California Moves to BAN Gasoline Powered Engines

In the Golden State, they’re planning on getting rid of new gasoline cars in 23 years.

That’s right. In California, where no idea is too zany, they’re putting together legislation that would ban gasoline-powered cars by 2040. So far, China, France, and the United Kingdom are all considering similar legislation.

California Assemblyman Phil Ting (a Democrat, of course) is behind the measure. He’s chairman of the chamber’s budget committee and said he plans to introduce a bill that, starting in 2040, would allow the state’s motor vehicles department to register only “clean” vehicles that emit no carbon dioxide, such as battery-electric or hydrogen fuel-cell cars.

In a phone interview with Bloomberg, Ting, who represents much of San Francisco (shocker!) said that “until you set a deadline, nothing gets done. It’s responsible for us to set a deadline 23 years in advance.”

He said he will introduce a bill when they return to the state capitol in Sacramento next month for the legislative session. If adopted, it would eliminate a huge chunk of carbon emissions from the transportation sector — now the top source of the greenhouse gas in the U.S. — as part of the state’s quest to slash emissions by 80 percent from 1990 levels by 2050.

Ting isn’t the first official from the state with the largest market for new vehicle sales in the U.S. to openly consider a ban on internal-combustion engines. The topic has been discussed at the California Air Resources Board, the state’s powerful air quality regulator, after Governor Jerry Brown showed interest in similar moves by other countries, including China.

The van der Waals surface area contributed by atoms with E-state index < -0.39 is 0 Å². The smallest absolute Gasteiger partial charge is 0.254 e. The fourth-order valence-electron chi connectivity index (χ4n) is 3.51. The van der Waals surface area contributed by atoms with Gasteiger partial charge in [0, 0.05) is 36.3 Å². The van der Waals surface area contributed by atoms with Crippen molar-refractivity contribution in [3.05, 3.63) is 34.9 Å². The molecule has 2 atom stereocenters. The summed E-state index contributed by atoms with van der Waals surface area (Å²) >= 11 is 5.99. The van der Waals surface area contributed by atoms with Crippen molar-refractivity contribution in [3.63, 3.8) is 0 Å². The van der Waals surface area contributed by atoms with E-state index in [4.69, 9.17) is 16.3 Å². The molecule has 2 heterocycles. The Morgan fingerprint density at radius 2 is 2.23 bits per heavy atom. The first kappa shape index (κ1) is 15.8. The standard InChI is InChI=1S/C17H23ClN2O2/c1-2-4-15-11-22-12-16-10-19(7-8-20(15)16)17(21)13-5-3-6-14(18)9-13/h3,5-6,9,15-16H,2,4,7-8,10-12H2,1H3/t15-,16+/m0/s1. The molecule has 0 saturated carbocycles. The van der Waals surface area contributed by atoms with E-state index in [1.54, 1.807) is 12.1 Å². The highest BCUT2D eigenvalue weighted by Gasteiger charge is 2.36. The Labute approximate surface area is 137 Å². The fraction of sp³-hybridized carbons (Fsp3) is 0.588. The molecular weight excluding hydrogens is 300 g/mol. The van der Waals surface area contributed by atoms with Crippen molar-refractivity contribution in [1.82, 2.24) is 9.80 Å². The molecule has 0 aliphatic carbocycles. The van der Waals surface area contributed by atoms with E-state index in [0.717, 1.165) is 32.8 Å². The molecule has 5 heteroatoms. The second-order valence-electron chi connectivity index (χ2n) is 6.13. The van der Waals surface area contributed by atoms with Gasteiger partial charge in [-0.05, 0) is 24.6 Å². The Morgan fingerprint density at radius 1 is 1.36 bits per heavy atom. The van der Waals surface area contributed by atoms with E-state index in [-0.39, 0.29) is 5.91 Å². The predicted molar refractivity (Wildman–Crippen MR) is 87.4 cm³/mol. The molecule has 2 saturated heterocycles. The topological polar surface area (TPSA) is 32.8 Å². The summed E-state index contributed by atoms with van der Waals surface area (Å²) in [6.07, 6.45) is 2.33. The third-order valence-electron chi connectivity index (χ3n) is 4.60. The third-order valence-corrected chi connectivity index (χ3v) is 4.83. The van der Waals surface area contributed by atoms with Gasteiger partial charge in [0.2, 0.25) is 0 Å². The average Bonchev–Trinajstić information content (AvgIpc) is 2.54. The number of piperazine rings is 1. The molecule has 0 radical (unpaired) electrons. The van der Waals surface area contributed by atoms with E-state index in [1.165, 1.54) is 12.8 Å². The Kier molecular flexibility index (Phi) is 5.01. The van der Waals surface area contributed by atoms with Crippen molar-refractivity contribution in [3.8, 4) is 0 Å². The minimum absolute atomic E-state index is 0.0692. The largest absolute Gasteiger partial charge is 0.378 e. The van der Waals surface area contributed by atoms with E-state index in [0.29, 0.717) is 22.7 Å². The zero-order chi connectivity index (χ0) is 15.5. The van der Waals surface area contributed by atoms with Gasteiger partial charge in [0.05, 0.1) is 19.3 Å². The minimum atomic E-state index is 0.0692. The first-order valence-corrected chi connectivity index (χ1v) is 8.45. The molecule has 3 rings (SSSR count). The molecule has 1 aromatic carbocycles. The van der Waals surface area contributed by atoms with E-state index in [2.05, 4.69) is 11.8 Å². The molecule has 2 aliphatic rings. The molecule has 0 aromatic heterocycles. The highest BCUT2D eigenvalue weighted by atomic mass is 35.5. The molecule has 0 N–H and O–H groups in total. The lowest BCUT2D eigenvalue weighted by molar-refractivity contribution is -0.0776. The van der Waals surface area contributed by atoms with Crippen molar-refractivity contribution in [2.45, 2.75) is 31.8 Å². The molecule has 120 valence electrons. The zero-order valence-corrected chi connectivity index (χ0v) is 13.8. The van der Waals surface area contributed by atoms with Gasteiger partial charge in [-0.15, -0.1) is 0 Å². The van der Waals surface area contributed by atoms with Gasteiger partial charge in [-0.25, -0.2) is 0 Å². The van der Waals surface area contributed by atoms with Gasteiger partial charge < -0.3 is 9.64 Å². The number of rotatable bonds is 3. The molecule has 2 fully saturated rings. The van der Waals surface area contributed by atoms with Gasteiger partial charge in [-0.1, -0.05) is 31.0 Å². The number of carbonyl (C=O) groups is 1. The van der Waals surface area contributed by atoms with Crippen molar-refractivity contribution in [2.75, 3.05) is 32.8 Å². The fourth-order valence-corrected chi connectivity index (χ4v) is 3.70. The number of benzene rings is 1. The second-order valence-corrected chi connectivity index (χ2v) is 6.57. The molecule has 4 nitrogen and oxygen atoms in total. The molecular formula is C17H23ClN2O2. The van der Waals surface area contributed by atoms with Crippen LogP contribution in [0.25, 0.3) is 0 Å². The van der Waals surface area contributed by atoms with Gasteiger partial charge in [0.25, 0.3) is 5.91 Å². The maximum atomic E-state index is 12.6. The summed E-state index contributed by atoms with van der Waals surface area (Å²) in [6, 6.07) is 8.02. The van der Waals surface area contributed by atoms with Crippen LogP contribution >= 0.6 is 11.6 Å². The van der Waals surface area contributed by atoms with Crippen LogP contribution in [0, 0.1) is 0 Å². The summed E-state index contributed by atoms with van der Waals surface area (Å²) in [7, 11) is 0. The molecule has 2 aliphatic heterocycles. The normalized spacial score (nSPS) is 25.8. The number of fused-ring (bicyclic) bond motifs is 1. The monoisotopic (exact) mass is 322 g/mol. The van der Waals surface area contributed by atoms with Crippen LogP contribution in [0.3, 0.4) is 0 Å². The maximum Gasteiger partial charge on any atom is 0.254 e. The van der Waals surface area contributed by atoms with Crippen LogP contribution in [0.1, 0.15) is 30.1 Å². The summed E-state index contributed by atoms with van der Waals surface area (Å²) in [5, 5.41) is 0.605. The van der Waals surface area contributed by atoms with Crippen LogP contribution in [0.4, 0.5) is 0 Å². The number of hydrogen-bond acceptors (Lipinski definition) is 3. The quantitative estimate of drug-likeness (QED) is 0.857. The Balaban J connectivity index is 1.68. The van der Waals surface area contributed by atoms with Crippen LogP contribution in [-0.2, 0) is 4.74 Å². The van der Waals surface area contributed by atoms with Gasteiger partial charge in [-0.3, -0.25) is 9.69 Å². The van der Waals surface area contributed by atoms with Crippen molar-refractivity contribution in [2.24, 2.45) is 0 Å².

“I’ve gotten messages from the governor asking, ‘Why haven’t we done something already?’” CARB Chairman Mary Nichols said in September, referring to China’s planned phase-out of fossil-fuel vehicle sales. “The governor has certainly indicated an interest in why China can do this and not California.”

China, the world’s largest car market, is working on a plan to ban the production and sale of vehicles powered only by fossil fuels.

It has plenty of company: India, France, Britain, and Norway also want to ditch gas and diesel cars in favor of cleaner vehicles.

In Germany, Chancellor Angela Merkel has hinted that it’s only a matter of time before the country that invented the modern car sets an expiration date of its own.

Other countries have plans in place to increase electric car sales, including India, Denmark, Ireland, Austria, Japan, the Netherlands, Portugal, South Korea, and Spain.

There are no standards set in the United States, but California and seven other states have set targets.

Globally, 95% of electric cars are sold in only 10 countries: China, the U.S., Japan, Canada, Norway, the U.K., France, Germany, the Netherlands, and Sweden.

What do you think? Are government mandates the solution to the problem? Do we need more laws to push electric vehicles over the top, or will they become the primary source of transportation eventually anyway? Do you own an electric vehicle? Would you ever buy one? Why or why not? Sound off below and let us know what you think!